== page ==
One of the best things about Under510.com is their name and domain. Their business model IS their name. The curate and market clothes for men of average height and below. They proudly state that “We are not clothing designers. We are problem solvers.” Founder Elie Robinson and his partners – Greg Grinman and Johnathan Glaubach – focus like a laser on a target range of clothing sizes. It is that focus that give them the marketing niche every online store craves. They tailor (pun intended) their content and advertising accordingly, and it works. They even have a video podcast. Good on them.

The Shopify Theme That They Use

Even though Under510 sells a lot of clothes, they are super smart about it. That means they looked hard until they found a standard premium Shopify theme that would work well, then did just a few tweaks and customizations to make it their own. This is the perfect balance of value and customization. The base theme they use was designed by our friends at Maestroo specifically for fashion and accessory brands – the Prestige Theme.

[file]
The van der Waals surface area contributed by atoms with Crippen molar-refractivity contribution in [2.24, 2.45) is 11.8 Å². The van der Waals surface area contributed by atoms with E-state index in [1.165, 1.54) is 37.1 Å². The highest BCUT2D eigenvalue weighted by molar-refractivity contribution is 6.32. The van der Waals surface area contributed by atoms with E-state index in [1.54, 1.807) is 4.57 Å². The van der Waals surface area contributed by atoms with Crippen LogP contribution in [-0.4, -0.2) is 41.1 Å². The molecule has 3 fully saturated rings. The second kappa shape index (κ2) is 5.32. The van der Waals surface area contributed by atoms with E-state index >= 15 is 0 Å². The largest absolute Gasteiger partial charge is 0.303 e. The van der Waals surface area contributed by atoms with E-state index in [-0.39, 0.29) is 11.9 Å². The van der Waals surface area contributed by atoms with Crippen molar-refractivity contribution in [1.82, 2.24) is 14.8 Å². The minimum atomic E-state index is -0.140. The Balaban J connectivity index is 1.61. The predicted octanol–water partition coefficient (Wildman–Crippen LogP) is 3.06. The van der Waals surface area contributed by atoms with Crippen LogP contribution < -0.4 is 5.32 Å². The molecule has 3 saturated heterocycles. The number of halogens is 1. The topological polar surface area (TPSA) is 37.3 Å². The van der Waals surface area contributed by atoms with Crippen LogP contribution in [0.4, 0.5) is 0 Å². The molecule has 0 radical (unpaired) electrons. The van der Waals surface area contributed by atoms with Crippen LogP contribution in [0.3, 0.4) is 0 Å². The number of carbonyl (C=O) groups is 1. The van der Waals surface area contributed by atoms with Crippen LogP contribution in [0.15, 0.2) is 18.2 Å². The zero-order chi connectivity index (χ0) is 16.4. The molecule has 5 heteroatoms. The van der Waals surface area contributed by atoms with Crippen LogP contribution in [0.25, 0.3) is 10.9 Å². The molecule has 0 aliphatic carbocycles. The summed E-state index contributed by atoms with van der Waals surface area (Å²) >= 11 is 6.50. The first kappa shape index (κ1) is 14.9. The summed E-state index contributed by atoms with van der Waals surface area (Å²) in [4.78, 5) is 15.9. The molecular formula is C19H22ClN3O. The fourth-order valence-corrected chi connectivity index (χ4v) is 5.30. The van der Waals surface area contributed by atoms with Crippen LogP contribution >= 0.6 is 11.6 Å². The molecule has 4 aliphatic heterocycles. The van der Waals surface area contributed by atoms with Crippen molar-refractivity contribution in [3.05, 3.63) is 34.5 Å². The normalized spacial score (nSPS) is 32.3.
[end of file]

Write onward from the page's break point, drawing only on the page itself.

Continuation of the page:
What They Do Well

If you look at their main menu tree they have created a category called “Shop By Height.” This is brilliant. Not only does it make shopping for clothes easier for men (needed!), but it is intuitive and can filter out the disappointment of finding something you like only to click in to discover that it is not available in your size.

Love the overall brand focus across the board. They obviously understand their market. But make sure to check out the quibbles to their social strategies and needed improvements … they need to invest a bit more energy and time I think.

What Needs to Be Improved